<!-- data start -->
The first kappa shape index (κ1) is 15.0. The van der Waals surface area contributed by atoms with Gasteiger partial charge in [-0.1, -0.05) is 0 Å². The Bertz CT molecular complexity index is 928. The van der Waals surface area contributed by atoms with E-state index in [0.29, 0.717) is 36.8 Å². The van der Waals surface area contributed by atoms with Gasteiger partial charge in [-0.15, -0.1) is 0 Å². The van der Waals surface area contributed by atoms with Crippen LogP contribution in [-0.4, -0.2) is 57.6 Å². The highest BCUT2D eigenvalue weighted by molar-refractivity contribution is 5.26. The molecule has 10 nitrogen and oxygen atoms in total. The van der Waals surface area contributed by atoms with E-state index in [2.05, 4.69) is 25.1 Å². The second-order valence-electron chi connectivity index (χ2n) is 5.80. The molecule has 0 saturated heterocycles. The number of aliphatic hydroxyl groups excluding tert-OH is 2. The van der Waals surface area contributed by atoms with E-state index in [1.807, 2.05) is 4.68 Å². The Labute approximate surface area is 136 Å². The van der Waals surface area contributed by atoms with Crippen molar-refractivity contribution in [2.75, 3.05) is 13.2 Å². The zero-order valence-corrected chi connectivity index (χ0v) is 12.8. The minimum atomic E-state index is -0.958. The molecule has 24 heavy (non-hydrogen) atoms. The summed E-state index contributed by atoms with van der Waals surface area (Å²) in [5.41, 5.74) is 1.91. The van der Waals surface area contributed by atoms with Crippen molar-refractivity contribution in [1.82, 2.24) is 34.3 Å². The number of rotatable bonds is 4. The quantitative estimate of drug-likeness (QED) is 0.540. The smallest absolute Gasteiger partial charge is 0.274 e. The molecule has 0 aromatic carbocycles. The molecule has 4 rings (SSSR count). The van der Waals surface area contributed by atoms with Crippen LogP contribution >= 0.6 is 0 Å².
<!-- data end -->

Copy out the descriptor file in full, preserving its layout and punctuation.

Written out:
The first kappa shape index (κ1) is 15.0. The van der Waals surface area contributed by atoms with Gasteiger partial charge in [-0.1, -0.05) is 0 Å². The Bertz CT molecular complexity index is 928. The van der Waals surface area contributed by atoms with E-state index in [0.29, 0.717) is 36.8 Å². The van der Waals surface area contributed by atoms with Gasteiger partial charge in [-0.15, -0.1) is 0 Å². The van der Waals surface area contributed by atoms with Crippen LogP contribution in [-0.4, -0.2) is 57.6 Å². The highest BCUT2D eigenvalue weighted by molar-refractivity contribution is 5.26. The molecule has 10 nitrogen and oxygen atoms in total. The van der Waals surface area contributed by atoms with E-state index in [2.05, 4.69) is 25.1 Å². The second-order valence-electron chi connectivity index (χ2n) is 5.80. The molecule has 0 saturated heterocycles. The number of aliphatic hydroxyl groups excluding tert-OH is 2. The van der Waals surface area contributed by atoms with E-state index in [1.807, 2.05) is 4.68 Å². The Labute approximate surface area is 136 Å². The van der Waals surface area contributed by atoms with Crippen molar-refractivity contribution in [2.75, 3.05) is 13.2 Å². The zero-order valence-corrected chi connectivity index (χ0v) is 12.8. The minimum atomic E-state index is -0.958. The molecule has 24 heavy (non-hydrogen) atoms. The summed E-state index contributed by atoms with van der Waals surface area (Å²) in [5.41, 5.74) is 1.91. The van der Waals surface area contributed by atoms with Crippen molar-refractivity contribution in [1.82, 2.24) is 34.3 Å². The number of rotatable bonds is 4. The quantitative estimate of drug-likeness (QED) is 0.540. The smallest absolute Gasteiger partial charge is 0.274 e. The molecule has 0 aromatic carbocycles. The molecule has 4 rings (SSSR count). The van der Waals surface area contributed by atoms with Crippen LogP contribution >= 0.6 is 0 Å².